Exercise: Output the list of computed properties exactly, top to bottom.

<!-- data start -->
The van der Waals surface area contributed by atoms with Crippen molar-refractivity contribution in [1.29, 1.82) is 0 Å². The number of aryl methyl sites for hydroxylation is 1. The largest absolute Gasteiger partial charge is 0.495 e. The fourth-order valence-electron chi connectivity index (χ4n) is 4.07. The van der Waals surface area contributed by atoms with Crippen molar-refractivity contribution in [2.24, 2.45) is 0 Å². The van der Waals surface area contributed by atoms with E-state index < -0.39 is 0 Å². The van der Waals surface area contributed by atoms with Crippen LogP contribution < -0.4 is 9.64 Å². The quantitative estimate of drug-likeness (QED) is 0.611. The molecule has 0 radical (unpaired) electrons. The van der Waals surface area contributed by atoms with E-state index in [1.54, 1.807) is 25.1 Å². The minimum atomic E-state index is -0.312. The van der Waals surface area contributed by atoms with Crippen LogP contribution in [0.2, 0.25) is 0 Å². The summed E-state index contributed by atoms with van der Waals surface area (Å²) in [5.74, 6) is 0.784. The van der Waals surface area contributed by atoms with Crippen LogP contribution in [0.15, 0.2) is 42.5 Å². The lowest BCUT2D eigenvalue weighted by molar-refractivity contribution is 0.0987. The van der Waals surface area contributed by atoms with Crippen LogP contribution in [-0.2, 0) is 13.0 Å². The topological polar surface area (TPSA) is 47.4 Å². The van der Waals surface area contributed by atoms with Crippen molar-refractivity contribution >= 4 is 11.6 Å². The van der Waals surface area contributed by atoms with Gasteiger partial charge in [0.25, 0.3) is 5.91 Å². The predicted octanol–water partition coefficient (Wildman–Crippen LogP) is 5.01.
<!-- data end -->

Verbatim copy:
The van der Waals surface area contributed by atoms with Crippen molar-refractivity contribution in [1.29, 1.82) is 0 Å². The number of aryl methyl sites for hydroxylation is 1. The largest absolute Gasteiger partial charge is 0.495 e. The fourth-order valence-electron chi connectivity index (χ4n) is 4.07. The van der Waals surface area contributed by atoms with Crippen molar-refractivity contribution in [2.24, 2.45) is 0 Å². The van der Waals surface area contributed by atoms with E-state index < -0.39 is 0 Å². The van der Waals surface area contributed by atoms with Crippen LogP contribution < -0.4 is 9.64 Å². The quantitative estimate of drug-likeness (QED) is 0.611. The molecule has 0 radical (unpaired) electrons. The van der Waals surface area contributed by atoms with E-state index in [1.54, 1.807) is 25.1 Å². The minimum atomic E-state index is -0.312. The van der Waals surface area contributed by atoms with Crippen LogP contribution in [0.2, 0.25) is 0 Å². The summed E-state index contributed by atoms with van der Waals surface area (Å²) in [5.74, 6) is 0.784. The van der Waals surface area contributed by atoms with Crippen LogP contribution in [0.15, 0.2) is 42.5 Å². The lowest BCUT2D eigenvalue weighted by molar-refractivity contribution is 0.0987. The van der Waals surface area contributed by atoms with Crippen LogP contribution in [-0.2, 0) is 13.0 Å². The topological polar surface area (TPSA) is 47.4 Å². The van der Waals surface area contributed by atoms with Crippen molar-refractivity contribution >= 4 is 11.6 Å². The van der Waals surface area contributed by atoms with Gasteiger partial charge in [0.25, 0.3) is 5.91 Å². The predicted octanol–water partition coefficient (Wildman–Crippen LogP) is 5.01.